"Songs of Kabir" is a 1915 book consisting of 100 poems of Kabir, the 15th-century Indian poet and mystic, translated to English by Nobel laureate Rabindranath Tagore.
A weaver by trade and a mystic by nature, the 15-century poet Kabir created timeless works of enlightenment that combine the philosophies of Sufism, Hinduism, and the Kabbala. Expressed in imagery drawn from common life and the universal experience, Kabir's poems possess an appealing simplicity. This collection of 100 songs reflects nearly every aspect of the mystic's thought and emotions: ecstasy and despair, tranquil beatitude and fervid illumination, and moments of intimate love. A fluid, luminous setting of a beloved prayer by Kabir, offering praise to a holy presence both universal and intimate, both of and beyond this world.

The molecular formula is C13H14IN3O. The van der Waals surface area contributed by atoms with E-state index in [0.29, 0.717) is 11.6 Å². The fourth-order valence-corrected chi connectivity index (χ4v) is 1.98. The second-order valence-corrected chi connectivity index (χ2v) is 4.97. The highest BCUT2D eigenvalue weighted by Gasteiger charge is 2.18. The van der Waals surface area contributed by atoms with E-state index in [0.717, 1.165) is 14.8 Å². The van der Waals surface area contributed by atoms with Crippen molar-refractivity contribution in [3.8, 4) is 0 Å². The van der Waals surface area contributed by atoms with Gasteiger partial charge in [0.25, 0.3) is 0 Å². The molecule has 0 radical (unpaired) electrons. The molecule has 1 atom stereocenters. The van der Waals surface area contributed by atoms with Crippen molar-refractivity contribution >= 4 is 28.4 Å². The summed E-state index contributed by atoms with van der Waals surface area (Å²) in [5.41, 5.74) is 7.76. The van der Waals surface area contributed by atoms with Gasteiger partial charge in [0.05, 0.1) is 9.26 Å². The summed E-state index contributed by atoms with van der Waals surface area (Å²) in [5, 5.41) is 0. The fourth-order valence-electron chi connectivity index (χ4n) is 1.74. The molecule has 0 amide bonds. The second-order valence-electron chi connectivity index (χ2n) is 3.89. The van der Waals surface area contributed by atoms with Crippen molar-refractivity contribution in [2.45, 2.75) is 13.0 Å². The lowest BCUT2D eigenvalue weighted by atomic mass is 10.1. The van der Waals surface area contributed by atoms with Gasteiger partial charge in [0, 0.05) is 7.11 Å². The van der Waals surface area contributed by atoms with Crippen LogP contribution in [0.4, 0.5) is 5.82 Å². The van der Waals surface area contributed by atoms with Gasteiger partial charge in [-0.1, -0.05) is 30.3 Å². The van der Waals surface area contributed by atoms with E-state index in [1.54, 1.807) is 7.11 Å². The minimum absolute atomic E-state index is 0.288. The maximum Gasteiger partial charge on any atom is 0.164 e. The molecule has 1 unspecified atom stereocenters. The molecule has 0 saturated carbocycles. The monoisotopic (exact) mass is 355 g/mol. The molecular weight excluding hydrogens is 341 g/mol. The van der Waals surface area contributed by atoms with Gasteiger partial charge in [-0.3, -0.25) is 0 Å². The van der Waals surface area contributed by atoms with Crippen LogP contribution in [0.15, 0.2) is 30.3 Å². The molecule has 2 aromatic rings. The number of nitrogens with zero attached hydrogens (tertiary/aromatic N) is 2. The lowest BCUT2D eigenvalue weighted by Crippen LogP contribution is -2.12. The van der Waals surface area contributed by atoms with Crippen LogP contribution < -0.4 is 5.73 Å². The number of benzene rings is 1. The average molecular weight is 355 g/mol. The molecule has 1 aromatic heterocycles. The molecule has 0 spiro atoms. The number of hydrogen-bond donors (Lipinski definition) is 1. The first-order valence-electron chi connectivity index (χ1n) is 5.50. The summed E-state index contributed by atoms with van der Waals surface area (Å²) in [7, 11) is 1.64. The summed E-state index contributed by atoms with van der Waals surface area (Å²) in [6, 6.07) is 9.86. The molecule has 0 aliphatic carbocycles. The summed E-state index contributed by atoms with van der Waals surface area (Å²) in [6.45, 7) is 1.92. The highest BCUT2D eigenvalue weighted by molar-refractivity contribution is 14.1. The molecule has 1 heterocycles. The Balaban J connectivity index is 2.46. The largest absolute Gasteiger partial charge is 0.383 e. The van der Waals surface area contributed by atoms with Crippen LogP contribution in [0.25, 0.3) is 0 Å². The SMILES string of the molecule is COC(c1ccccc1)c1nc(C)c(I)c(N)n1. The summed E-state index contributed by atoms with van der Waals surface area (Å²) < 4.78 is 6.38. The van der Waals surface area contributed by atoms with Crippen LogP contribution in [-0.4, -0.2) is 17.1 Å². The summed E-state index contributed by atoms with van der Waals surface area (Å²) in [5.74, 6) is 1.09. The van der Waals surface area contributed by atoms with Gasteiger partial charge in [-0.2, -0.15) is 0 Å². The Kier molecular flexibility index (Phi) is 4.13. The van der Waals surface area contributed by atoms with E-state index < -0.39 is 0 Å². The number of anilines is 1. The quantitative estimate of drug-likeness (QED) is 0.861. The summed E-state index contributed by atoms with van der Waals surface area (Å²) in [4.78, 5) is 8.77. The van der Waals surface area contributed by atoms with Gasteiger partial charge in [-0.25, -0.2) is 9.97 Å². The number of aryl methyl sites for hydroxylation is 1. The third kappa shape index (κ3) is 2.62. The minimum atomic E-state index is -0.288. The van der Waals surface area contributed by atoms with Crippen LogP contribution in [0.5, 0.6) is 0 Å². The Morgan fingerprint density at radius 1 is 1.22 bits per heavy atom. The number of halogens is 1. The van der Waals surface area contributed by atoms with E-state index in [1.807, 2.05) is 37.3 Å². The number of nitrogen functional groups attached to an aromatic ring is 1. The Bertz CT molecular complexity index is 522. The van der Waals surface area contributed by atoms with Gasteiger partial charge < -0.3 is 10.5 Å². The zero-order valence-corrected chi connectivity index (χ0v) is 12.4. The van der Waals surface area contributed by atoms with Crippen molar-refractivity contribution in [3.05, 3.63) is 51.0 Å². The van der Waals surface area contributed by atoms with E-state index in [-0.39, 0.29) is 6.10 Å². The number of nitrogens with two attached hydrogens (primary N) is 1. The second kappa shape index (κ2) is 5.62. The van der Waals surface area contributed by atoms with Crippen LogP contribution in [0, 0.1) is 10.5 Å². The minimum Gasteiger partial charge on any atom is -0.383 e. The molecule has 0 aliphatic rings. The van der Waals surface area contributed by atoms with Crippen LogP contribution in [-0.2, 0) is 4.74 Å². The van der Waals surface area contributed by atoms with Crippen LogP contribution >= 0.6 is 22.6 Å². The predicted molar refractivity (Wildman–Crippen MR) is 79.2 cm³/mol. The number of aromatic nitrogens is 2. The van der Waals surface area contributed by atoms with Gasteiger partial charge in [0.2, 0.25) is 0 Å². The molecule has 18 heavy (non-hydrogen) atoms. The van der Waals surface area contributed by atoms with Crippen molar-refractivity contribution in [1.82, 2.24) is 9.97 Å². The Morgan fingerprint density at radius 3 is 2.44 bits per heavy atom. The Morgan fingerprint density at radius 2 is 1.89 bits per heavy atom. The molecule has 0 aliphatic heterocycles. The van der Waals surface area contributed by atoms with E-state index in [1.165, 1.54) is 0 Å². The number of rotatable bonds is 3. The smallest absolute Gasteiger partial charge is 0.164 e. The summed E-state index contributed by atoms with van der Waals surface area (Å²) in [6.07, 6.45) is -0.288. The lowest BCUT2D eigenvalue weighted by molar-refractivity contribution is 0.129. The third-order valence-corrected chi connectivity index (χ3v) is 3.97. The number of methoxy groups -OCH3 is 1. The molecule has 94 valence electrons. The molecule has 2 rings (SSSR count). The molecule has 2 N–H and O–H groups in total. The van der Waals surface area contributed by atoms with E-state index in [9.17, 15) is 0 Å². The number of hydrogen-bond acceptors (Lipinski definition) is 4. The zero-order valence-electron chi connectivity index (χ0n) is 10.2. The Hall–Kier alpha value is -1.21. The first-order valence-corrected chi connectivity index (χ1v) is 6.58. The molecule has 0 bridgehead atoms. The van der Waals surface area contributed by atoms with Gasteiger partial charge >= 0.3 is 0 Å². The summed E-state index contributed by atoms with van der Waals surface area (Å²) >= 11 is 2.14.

The Indian poet Kabir (1440-1518) grew up amidst Hinduism and Islam, and was deeply influenced by both. He had little use for the rites and trappings of any religion, and openly despised the pious quoting of scriptures from any religion. His poetry invoked the divine using both Hindu and Muslim names – “Allah” and “Brahma” – but in all cases Kabir engaged with the divine in a way that was deep and immediate. Today Kabir is revered by Hindus, Muslims and Sikhs alike, and his songs are loved by people of all faiths.